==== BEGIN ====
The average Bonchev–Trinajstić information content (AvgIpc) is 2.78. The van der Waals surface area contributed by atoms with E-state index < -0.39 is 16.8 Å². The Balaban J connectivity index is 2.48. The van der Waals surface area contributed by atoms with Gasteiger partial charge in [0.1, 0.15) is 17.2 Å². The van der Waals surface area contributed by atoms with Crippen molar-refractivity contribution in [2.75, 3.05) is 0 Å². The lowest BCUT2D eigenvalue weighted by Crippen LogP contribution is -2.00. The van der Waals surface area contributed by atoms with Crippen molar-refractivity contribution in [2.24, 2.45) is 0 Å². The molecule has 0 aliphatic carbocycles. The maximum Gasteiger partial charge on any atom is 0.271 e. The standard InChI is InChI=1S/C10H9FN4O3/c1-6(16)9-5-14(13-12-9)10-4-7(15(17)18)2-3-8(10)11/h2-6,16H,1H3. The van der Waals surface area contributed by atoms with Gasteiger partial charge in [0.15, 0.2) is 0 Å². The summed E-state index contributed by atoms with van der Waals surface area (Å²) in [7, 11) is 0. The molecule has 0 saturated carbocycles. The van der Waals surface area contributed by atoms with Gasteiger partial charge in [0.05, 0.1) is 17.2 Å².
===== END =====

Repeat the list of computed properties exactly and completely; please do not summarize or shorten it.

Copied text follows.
The average Bonchev–Trinajstić information content (AvgIpc) is 2.78. The van der Waals surface area contributed by atoms with E-state index < -0.39 is 16.8 Å². The Balaban J connectivity index is 2.48. The van der Waals surface area contributed by atoms with Gasteiger partial charge in [0.1, 0.15) is 17.2 Å². The van der Waals surface area contributed by atoms with Crippen molar-refractivity contribution in [2.75, 3.05) is 0 Å². The lowest BCUT2D eigenvalue weighted by Crippen LogP contribution is -2.00. The van der Waals surface area contributed by atoms with Crippen molar-refractivity contribution in [2.24, 2.45) is 0 Å². The molecule has 0 aliphatic carbocycles. The maximum Gasteiger partial charge on any atom is 0.271 e. The standard InChI is InChI=1S/C10H9FN4O3/c1-6(16)9-5-14(13-12-9)10-4-7(15(17)18)2-3-8(10)11/h2-6,16H,1H3. The van der Waals surface area contributed by atoms with Gasteiger partial charge in [0.15, 0.2) is 0 Å². The summed E-state index contributed by atoms with van der Waals surface area (Å²) in [7, 11) is 0. The molecule has 0 saturated carbocycles. The van der Waals surface area contributed by atoms with Gasteiger partial charge in [0.05, 0.1) is 17.2 Å².